The Navy on Wednesday barred Litton Industries from receiving new Defense Department contracts, one day after the firm agreed to plead guilty to overcharging the Pentagon by $6.3 million and to pay $15 million in restitution and penalties.
The temporary suspension, the latest in a growing number of Pentagon disciplinary actions against defense contractors accused of wrongdoing, could significantly hurt Litton's defense electronics business if it lasts for several months or longer, analysts said.
However, the suspension will apply only to new contracts or renewals, not to those already awarded to the Beverly Hills-based firm, one of the nation's largest defense contractors.
The firm will be given 30 days to respond to the suspension and submit any new information about the case, the Navy said. The suspension "is for a temporary period pending completion of a thorough review of the underlying facts surrounding the ongoing legal proceedings," the Navy said.
A Justice Department investigation is continuing to determine if charges are warranted against additional Litton executives. A federal grand jury in Philadelphia on Tuesday issued a 325-count indictment against the Springfield, Pa.-based Special Devices division of Clifton Precision, a Litton unit, and two of its former executives.
The indictment charged the division with grossly inflating prices on about 45 contracts for radar and other electronic equipment from 1975 to 1984. Litton pleaded guilty to all charges, and its $15-million payment for restitution and penalties is the largest ever in a defense contract fraud case.
In a brief statement, Litton Chairman Fred W. O'Green said that the company "will take the specific additional actions necessary to reassure the Defense Department that it is a responsible company fully qualified to do business with the U.S. government."
He and other company officers would not elaborate on what those additional actions might be or whether they would challenge the Pentagon's suspension.
"Those improper activities are behind us," Litton spokesman Robert S. Knapp said, noting that new programs, such as tighter management controls, have been instituted "to make sure than any violations of long-standing Litton policy don't happen again."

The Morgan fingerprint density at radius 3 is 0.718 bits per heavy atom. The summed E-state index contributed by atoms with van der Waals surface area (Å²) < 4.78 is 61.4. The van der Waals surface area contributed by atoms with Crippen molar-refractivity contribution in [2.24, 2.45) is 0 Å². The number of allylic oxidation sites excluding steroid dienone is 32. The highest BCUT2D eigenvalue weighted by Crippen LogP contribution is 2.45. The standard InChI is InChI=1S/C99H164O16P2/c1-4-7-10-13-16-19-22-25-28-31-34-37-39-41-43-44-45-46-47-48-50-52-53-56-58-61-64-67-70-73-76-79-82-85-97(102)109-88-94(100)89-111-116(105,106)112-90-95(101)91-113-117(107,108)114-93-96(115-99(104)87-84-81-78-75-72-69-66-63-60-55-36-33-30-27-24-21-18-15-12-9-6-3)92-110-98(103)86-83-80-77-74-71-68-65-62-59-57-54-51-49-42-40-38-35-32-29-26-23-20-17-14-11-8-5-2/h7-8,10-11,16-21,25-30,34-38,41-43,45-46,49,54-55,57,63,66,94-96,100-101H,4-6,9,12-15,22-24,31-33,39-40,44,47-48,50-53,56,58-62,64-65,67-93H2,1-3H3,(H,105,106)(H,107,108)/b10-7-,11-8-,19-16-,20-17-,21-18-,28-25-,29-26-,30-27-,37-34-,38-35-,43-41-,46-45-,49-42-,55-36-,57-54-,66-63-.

Other Firms Suspended
Litton thus joins a growing list of contractors that have been suspended by the Pentagon amid allegations of wrongdoing on defense contracts. Other major contractors suspended in recent months include General Dynamics Corp. and General Electric Co.
The Pentagon has increasingly ordered such suspensions, using the procedure to demand improvements in accounting procedures and the development of corporate codes of ethics.
The suspension could have a significant negative effect on Litton if it lasts for several months, some aerospace analysts said.
Defense business accounted for $2.1 billion, or about 46%, of Litton's $4.6 billion in revenues in its latest complete fiscal year, which ended July 31, 1985. Litton received $1.53 billion, or 1.01%, of Defense Department contract awards in the government's fiscal year ended Sept. 30, 1985.
Company Called Vulnerable
Litton is vulnerable, analysts said, because of its role as one of the nation's leading suppliers of defense electronics equipment. Contracts for such equipment tend to be smaller and awarded more frequently than contracts for major aircraft or ship programs, thus making a suspension potentially more damaging, said Wolfgang Demisch, aerospace analyst with First Boston Corp. in New York.
In addition, the defense electronics industry has many competitors, many of which could take contracts away from Litton, Demisch said. For example, Litton is a major supplier of inertial guidance systems for missiles and aircraft, but that same work could be done by divisions of General Motors Corp., Singer Co. or Honeywell Inc., he said.
"So, a several months' suspension is going to hurt," Demisch said. "Competitors are likely to do their damnedest to take advantage" of Litton's suspension.
Some Suspensions Are Brief
However, suspensions of larger defense contractors, such as General Dynamics, have tended not to last long, in part because of the Pentagon's dependence on the products produced by those firms, said Jon D. Gruber, aerospace analyst for Montgomery Securities.
"They (the Pentagon) can't suspend these guys for long or they're dead," Gruber said.
Some of Litton's other major defense programs, which require periodic contract renewals, thus may not be affected because of their size and the impracticality of finding alternative contractors. Such is the case with Litton's contract to build Aegis-class cruisers, one of the most sophisticated U.S. warships, Demisch said.